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News

Berwyn diversity committee disappointed about 'heavy pushback' from police on policy recommendations

Berwyn City Hall
Berwyn City Hall

BERWYN – Two of the Berwyn Diversity Commission's strongest recommendations designed to prevent racial profiling and other forms of bias have been received with "heavy pushback," from the Berwyn Police Department, the committee's chairwoman reported in a recent meeting.

The Diversity Commission, formed in 2019 in response to allegations of racial profiling by Berwyn police, reported no evidence of profiling at a Dec. 23 city council committee meeting but at the same time outlined the 14 recommendations.

The commission met with Berwyn police in early March to discuss the recommendations. Since that time, the killing of Black man George Floyd in May in Minneapolis and subsequent protests "has made the commission's work more pressing than ever," said Andrea Munday, chairwoman of the commission.

Two of the strongest recommendations were for implicit bias training every three years, and an online system of complaint for police officer misconduct.

"I hope that we made it clear that just because we didn't find evidence of systemic racism or a racial profiling issue within the Berwyn Police Department didn't mean that there was no urgency in making improvements," Munday said. "I think we should not be so naive to think that what happened in Minneapolis couldn't happen here. Personally, I felt that most of the recommendations were met with a bit of defensiveness."

The recommendation regarding training was that every three years police officers be trained in person with a specialist about implicit bias. According to Munday, currently Berwyn police do annual training that is an online training module, with implicit bias a piece but not the focus.

Munday said the commission felt that "person-to-person interaction was important," and both her and Alderwoman Alicia Ruiz were disappointed at the response from police.

"I still feel strongly about having in-person training, direct one-on-one in a classroom every three years," Ruiz said. "To ask for that is not asking a lot."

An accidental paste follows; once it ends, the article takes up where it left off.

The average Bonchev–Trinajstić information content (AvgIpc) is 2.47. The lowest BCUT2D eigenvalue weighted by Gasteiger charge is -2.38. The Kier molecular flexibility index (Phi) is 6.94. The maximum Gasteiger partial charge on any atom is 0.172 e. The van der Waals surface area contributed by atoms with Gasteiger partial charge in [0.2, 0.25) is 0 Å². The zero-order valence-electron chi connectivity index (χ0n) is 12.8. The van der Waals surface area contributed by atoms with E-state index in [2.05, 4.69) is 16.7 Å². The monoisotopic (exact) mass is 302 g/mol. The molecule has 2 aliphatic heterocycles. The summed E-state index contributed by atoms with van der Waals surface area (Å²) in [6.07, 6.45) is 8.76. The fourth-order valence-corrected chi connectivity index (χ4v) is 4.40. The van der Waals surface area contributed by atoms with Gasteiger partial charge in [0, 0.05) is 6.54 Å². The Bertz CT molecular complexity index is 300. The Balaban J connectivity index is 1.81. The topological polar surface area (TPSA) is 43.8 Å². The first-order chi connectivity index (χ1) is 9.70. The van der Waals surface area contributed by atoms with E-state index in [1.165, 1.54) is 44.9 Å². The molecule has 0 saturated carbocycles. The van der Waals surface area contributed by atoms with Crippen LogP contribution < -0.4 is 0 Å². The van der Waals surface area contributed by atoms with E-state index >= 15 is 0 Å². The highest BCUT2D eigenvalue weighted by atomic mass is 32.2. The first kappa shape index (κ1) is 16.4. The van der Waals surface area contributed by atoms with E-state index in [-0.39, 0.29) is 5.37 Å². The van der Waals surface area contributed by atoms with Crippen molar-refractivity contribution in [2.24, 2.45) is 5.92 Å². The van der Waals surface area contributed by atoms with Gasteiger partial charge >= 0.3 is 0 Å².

The commission also sought in its recommendations to make reporting a police officer for misconduct more accessible by putting a form on the Berwyn police website.

Currently, the process for reporting an officer must start by going into the police department and signing a sworn affidavit, what Munday and Ruiz both deemed intimidating.

"To me that sounds like sending the sheep into the lions' den," Ruiz said. "You have to be a very strong-willed person to complain about someone while in their house."

Munday said that the commission previously asked for any complaints against any officer that included the words "profiling," or "racism," and were told Berwyn police only had one such case in 2018.

"We thought oh that's great," Munday said, "but looking into the process it's no wonder. We really wanted to make that first step more accessible. That was also met with pushback. They said someone can call us to start a conversation, if we put something online we'll get a bunch of complainers."

Munday did note the action on one recommendation, the addition of two members to the city's police and fire commission, one of them a Black woman, to a now five-person group.

"We felt when hiring and screening, three people wasn't enough," Munday said. "We asked them to add one more, and we asked them to add a Black person. We were really happy to see that."

Munday said that the next steps the committee is taking is to ask the police to provide a written response to the recommendations and why they can or cannot accommodate them, and if they are when they will happen.

At the meeting a concern was raised by Berwyn resident Benjamin Henning about police actions on June 1 at the time curfews were implemented in response to looting and rioting alongside peaceful protests. Henning alleged that Berwyn police allowed "vigilantes" armed with "bats, pipes and boards, at least one with nails through it," to break curfew "under the guise of protecting the neighborhood."

"I was surprised to see the Berwyn police welcome these vigilantes, even so far as posing for pictures with them. This action by the police is troubling to me," Henning wrote. "Whether intended or not, there was a message sent to the Black community. This was unfortunate and acceptable."

Several committee members shared concerns.

"I represent the Black families in my community and I would be disappointed to know if any police officer in Berwyn was supporting that," said the Rev. Doris Green, a member of the Diversity Commission. "I'm very disappointed and I would like to hear what the police department's response would be. It should be brought to someone's attention. It's very disturbing to Black families, it's horrible to see that."

Ruiz noting that July marked a year since the commission was created, said that she was stepping away and no longer attending the meetings.

Ruiz, who picked the six members of the panel, said that her role was always to be a council liaison.

"Really, all I wanted to do is get you off the ground," Ruiz said. "It's time for me to step aside and and let this commission be what we all shared what we wanted it to be – a committee of residents, for the residents."

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